Spinal epidural abscess is an uncommon complication in clinical practice. If the abscess is large enough, the patient will rapidly develop neurologic signs of spinal injury, and urgent neurosurgical intervention may be required.Patient concerns:
Rapid and correct diagnosis and treatment is important for spinal epidural abscess complication.Diagnoses:
This report describes a cervical epidural abscess (CEA) caused by epidural analgesia, wherein the patient was punctured twice. A CEA was suspected based on the patient's significant neck pain and elevated white blood cell and neutrophil counts. A CEA from C6 to T8 was confirmed by magnetic resonance imaging scan.Interventions:
The patient was treated with a combination of intravenous vancomycin and imipenem/cilastatin for more than 4 weeks.Outcomes:
After more than 2 weeks of intensive antibiotic treatment, the epidural abscess gradually diminished in size, the white blood cell count, neutrophil count, hyperallergic C-reactive protein (CRP), and general CRP decreased, and the patient's neck and back pain resolved. After more than 4 weeks of anti-inflammation therapy, the epidural abscess was completely absorbed, and there was no relapse during the 3-month follow-up period.Lessons:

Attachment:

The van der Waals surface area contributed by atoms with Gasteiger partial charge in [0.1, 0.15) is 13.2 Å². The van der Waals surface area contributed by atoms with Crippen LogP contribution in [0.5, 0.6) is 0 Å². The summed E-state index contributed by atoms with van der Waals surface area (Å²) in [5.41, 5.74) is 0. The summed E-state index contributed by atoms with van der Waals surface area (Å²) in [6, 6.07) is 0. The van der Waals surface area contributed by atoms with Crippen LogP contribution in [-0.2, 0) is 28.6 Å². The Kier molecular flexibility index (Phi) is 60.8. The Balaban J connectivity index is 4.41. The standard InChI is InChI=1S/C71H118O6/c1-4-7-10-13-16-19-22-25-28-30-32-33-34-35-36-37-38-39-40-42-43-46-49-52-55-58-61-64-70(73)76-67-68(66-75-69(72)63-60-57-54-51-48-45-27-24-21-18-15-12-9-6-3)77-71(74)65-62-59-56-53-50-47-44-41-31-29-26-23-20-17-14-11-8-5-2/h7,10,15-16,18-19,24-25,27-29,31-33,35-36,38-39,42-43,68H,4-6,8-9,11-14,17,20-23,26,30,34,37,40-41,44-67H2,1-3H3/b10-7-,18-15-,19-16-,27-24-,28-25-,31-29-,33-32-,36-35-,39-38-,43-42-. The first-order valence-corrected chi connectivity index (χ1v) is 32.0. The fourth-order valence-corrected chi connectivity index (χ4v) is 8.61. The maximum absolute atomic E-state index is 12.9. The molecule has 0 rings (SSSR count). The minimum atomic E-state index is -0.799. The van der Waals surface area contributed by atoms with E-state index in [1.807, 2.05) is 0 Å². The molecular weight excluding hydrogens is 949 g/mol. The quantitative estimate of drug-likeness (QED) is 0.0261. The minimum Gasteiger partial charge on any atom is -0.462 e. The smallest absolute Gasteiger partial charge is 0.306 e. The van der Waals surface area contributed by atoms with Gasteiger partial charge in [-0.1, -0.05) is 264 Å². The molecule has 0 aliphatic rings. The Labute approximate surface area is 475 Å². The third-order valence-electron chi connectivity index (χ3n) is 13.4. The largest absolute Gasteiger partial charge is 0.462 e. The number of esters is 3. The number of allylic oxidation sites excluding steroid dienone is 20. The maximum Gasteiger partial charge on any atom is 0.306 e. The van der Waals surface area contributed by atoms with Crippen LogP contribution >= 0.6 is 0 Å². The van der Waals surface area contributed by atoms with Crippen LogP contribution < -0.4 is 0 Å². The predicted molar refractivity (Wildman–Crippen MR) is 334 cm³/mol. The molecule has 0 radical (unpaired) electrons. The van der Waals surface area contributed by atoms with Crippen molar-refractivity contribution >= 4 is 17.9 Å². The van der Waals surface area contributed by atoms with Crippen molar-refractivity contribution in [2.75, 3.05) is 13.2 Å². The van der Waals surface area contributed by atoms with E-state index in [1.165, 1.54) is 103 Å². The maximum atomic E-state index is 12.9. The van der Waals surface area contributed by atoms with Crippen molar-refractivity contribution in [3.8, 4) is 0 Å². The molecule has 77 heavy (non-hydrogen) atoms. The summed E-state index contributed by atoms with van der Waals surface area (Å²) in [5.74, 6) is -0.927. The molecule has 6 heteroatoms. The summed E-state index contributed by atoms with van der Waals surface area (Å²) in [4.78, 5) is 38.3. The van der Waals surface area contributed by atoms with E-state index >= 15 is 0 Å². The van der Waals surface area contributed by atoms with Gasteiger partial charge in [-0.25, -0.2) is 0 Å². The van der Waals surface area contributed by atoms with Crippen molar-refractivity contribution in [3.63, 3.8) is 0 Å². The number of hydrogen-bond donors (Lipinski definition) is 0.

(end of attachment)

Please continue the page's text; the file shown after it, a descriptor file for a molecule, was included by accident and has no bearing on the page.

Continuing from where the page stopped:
Although an effective combination of intravenous antibiotics can cure an epidural abscess, caution is warranted when performing epidural steroid injections in immunocompromised patients.